Those that prefer more power are typically not nearly as verbose as those that argue for very low power amplifiers everywhere with horn-loaded loudspeakers/subwoofers (like tubes...especially SETs).  For woofers reproducing bass (i.e., above subwoofer frequencies, perhaps defined as above 30-40 Hz), power isn't an issue unless using something like very low power tube amplifiers (and that particularly includes SETs, which typically don't use global feedback because of their lack of forward loop gain).  So I'm really talking about full-range MEHs that include bass reflex ports on their apertures (i.e., again, we're back to the definition of "full range MEHs" vis-à-vis just "MEHs" which you apparent assume to mean a separate bass bin.  That's really not the subject of this thread.  I set this one up to talk about bass reflex ports on the MEH horn aperture.

 

2 hours ago, gnarly said:

The discussion was sealed vs vented subs, and how they compare. 

This is actually not true, either the last thread (K-402-MEH) or in this one.  I was actually referring to woofers on MEHs, and why I don't support the idea of bass reflex ports on the MEH aperture for their woofers, for the reasons I stated.

 

______________________________________________________________

 

If you want to argue bass reflex vs. sealed (not including MEHs), then that's probably another thread that can be opened up to the larger K-forum community that doesn't deal with MEHs--because that topic will probably eventually degrade into a moderator-locked thread (...if I read my tea leaves correctly...).  I restricted the applicability of bass reflex here to MEHs (on the same aperture) to keep that from occurring.  It's very similar situation to arguing "objectivity vs. subjectivity in audio" in my experience, and some people apparently just want to argue instead of just understanding one another and agreeing to disagree.  I prefer not to be the OP on that thread, by the way.  Someone else can open up that thread, if you don't mind.

______________________________________________________________
 

2 hours ago, gnarly said:

 

562402411_stackingdilemna.thumb.jpg.83b83bff2dedd370be8230ab5e954157.jpg

Just so you know, the above pictures of separate HF horn from bass bins/subwoofers really isn't the subject of this thread (for clarification). 

_______________________________________________________________________

 

2 hours ago, gnarly said:

And please don't hold me (or anyone else) accountable for not having read all the K-402-MEH posts...

 

I actually consider it to be discourteous to say what you did here (quoted just above), but I guess it's the norm on other audio forums to say this. It says that you don't care what anyone else (or everyone else) is saying, and I don't believe that's really the case in this instance.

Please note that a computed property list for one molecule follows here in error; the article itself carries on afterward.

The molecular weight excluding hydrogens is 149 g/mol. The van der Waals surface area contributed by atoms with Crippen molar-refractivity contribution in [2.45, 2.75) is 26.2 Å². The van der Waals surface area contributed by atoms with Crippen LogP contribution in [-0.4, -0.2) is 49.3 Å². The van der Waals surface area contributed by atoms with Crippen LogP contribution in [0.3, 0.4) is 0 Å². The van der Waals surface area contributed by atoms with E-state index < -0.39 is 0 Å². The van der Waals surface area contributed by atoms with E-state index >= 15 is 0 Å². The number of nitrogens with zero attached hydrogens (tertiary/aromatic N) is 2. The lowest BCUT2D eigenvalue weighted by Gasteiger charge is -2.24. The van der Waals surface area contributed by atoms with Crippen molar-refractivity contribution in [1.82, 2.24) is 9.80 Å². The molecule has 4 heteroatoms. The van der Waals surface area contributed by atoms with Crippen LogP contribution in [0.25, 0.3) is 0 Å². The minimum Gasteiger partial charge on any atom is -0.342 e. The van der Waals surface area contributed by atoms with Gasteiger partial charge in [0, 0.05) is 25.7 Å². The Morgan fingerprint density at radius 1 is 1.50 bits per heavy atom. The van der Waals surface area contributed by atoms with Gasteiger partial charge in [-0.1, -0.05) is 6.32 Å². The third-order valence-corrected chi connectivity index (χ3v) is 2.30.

Nowadays, I really do try to keep the threads that I create (i.e., as "OP") to be shorter such that these kind of statements really can't be justified.  That's why I tend to move certain subjects off of some threads (as the "OP") when it appears it's going to devolve into a long discussion that is really departing from the central theme of the thread.

 

Chris

  

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4 minutes ago, Chris A said:

I was actually referring to woofers on MEHs, and why I don't support the idea of bass reflex ports on the MEH aperture for their woofers, for the reasons I stated.

 

FWIW, I try to keep my posts generic with regard to implementation (i.e., the frequency response, transient response, enclosure volume, and cone excursion comparisons should hold generally true whether in a direct radiator or in a MEH, with the understanding that MEH-loaded bass will likely reduce excursion). My main concern is with the transient response. @Chris A, as you have indicated several times, your main concern is deleterious effects of phase growth in the bass. They are interrelated.

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6 minutes ago, Edgar said:

with the understanding that MEH-loaded bass will likely reduce excursion). My main concern is with the transient response. @Chris A, as you have indicated several times, your main concern is deleterious effects of phase growth in the bass. They are interrelated.

I agree and actually see them as more than just "interrelated", but actually different aspects of the same phenomenon, so I'm also just as concerned (actually more concerned) with transient response.  That's where the phase growth is actually heard--during transients (per Griesinger's article on the subject where the phase shift results in a time domain distortion of the peaks of transient response, [see slide 17 for the punch line] which is what the ear is actually listening for).

 

Chris

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3 minutes ago, Chris A said:

I agree and actually see them as more than just "interrelated", but actually different aspects of the same phenomenon, so I'm also just as concerned (actually more concerned) with transient response.